by Andrea Grunert
In the 1960s, the Japanese film studio system was in decline while television was becoming a strong rival. This situation also affected the career of Mifune Toshirō, who worked more and more for the new medium in the 1970s and 1980s. Mifune had founded his company Mifune Productions in 1963, and in the 1970s and 1980s, he started producing television series in which he also starred. This article deals with three of these series which transfer the jidai geki, to the small screen – Ronin of the Wilderness (Kōya no surōnin, 1971-1974, two seasons, 104 episodes, NET), Ronin in a Lawless Town (Ningyio-tei ibun: mūhogai no surōnin, 1976, 23 episodes, NET) and The Lowly Ronin (Surōnin makaritōru, 1981-1983, Fuji TV). Each episode in the first two series is 46 minutes long, and The Lowly Ronin consists of six films of 90 minutes each.
A hero for television
Ronin of the Wilderness and The Lowly Ronin are jidai geki (period drama) and are set in the early 19th century, whereas the setting for Ronin in a Lawless Town is the early years of the Meiji period (1868-1912), when the rule of the samurai had been abolished and Japan had re-opened to the world. It is in a very strict sense not a jidai geki, which are defined as tales from the Tokugawa era (1600-1868). However, the hero in the series is a former samurai, and there are many references to this warrior caste that had dominated Japan since the late 12th century. Moreover, its main character and also the characters played by Mifune in the two other series are very much influenced by Kurosawa Akira’s groundbreaking film Yojimbo (Yōjinbō, 1961). Like Kurosawa’s yōjinbō, Toge Kujūrō in Ronin of the Wilderness and also the hero in The Lowly Ronin are rōnin, masterless samurai who are travelling around in Japan. The main protagonist in Ronin in a Lawless Town is the yōjinbō, the bodyguard in the “Mermaid Saloon” in Yokohama, a bar with an underwater ballet as its main attraction.
The characters Mifune plays in these series share a number of other characteristics with the hero of Kurosawa’s film. In Yojimbo, the rōnin invents a name for himself, telling people that he is Kuwabatake (mulberry field) Sanjurō (thirty years). The main protagonist in The Lowly Ronin calls himself Shunka Shūtō (written with the Japanese characters for spring, summer, autumn and winter). A direct link with Kurosawa’s Yojimbo and its sequel Sanjuro (Tsubaki Sanjurō, 1962) is established in the sixth film (The Lowly Ronin: Betrayal at Yatate Pass/Surōnin makaritōru: Yatatetōge ni uragiri o mita, 1983), in which the protagonist says that his name is Hinoki (cypress) Sanjurō. In Ronin in a Lawless Town, the yōjinbō is simply called Mr. Danna. “Danna” can be roughly translated as “the master of the house” or simply “Mister”.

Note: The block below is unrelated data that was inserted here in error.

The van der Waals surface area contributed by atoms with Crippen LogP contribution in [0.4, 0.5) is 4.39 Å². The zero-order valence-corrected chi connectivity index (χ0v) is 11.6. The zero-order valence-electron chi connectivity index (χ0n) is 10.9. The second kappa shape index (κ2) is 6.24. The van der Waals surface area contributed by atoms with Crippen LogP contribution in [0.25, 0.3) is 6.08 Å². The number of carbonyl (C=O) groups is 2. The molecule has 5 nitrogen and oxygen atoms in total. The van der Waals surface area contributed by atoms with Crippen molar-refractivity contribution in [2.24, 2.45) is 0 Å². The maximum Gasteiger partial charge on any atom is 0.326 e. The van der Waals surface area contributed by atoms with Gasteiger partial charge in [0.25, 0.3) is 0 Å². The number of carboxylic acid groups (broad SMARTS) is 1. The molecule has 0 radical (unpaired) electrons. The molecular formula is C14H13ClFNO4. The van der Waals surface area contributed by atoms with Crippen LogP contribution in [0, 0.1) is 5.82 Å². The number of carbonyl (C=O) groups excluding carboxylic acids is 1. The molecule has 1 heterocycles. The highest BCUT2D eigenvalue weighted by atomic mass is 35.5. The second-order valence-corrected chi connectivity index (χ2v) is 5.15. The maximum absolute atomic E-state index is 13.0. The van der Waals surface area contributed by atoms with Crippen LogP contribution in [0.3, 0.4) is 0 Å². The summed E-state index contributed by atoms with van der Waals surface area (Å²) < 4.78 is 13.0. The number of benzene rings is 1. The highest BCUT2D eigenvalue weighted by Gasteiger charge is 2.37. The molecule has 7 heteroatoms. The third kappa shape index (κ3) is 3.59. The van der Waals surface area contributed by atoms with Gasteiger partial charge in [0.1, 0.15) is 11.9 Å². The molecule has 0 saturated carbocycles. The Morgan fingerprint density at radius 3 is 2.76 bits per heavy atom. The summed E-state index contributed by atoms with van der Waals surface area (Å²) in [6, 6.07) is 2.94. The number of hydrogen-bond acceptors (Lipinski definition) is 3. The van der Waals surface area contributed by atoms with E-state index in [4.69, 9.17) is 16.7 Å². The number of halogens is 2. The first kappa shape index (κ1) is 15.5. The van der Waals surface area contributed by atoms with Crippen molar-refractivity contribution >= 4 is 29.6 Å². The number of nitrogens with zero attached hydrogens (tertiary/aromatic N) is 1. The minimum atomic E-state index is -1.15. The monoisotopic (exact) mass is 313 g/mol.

A further feature of the two films by Kurosawa that recurs in the three series is the rōnin’s walk. Walking with swaying movements and his shoulders hunched was largely the creation of Mifune himself. In the television productions, this walk is used by the actor as an identification trait. Kurosawa’s protagonist and those in the series are superheroes and essentially loners who prefer action to words. In the series, they fulfil the viewers’ expectation, which is to see Mifune in films in which the character he plays triumphs over his adversaries. Toge Kujūrō, Shunka Shūtō and Mr. Danna successfully take a stand against crime and corruption, giving the actor numerous opportunities to demonstrate his fighting skills.